In 2012 he got less than 200 ABs the entire season because he was benched for Mike Trout. In 2013 he started out hitting over .300 but was injured and missed the rest of the season. Those seasons obscure what he did with the bat in 2011 and in the minor leagues prior to that. Folks tend to focus on those seasons without understanding his history or looking at the bigger picture.

            He is not going to hit like Taveras, but his elite defense and speed is something that the team needs. Taveras will get his time but hopefully not in CF, where his defense is atrocious.

          • Cardinal70 May 1, 2014, 12:06 pm

            And I’d contest that Bourjos’ hitting was “on the upswing.” He had the two games in Cincy. The three games after that, he hit .214. In my opinion, it was more likely he had two good games rather than had figured something out and was on a roll.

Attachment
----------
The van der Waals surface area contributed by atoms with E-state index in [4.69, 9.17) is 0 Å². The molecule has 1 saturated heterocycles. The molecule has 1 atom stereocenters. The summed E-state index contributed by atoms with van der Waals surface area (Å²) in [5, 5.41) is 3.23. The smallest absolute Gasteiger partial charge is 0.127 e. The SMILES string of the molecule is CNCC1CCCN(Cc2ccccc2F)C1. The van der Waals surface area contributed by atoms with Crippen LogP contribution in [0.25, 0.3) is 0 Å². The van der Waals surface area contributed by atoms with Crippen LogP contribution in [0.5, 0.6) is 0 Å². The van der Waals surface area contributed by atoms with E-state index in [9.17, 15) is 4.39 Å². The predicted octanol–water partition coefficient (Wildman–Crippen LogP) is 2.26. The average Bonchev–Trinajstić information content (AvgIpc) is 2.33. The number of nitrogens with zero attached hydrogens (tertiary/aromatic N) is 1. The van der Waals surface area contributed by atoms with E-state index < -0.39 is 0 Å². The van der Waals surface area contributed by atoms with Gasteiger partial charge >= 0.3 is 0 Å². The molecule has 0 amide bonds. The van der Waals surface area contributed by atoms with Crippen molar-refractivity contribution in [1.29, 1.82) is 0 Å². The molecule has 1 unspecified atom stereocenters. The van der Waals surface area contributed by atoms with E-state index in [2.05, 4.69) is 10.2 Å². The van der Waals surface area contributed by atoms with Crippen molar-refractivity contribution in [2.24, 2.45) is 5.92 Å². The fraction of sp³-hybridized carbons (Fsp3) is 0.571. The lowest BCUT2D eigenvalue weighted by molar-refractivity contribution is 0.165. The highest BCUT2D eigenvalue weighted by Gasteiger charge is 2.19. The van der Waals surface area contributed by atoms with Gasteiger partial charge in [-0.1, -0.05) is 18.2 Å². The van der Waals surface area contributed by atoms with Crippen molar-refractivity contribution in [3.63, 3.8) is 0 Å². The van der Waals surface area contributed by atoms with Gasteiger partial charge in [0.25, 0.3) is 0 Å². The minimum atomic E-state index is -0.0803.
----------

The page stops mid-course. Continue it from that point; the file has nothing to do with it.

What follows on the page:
Jay’s work is completely relevant. If Jay hadn’t been hitting, Bourjos wouldn’t have been out as often. Did Matheny know Jay was going to hit that well when he started using him? No. Was that why Bourjos was initially pulled? No. But the fact that Jay hit .400 from when he started getting regular use (4/15) through the end of the Mets series is a significant factor in why Bourjos can count more splinters than ABs.

            Fair or not (and I’d probably lean toward not), Jay being the incumbent and the guy that Matheny knows is going to give him more leeway. Bourjos might be able to hit eventually–I’ll accept your comments about his past history and stipulate you’ve seen a lot more of him than I have–but he struggled at the wrong time and baseball is littered with folks that slumped at the exact wrong time and never got a shot again.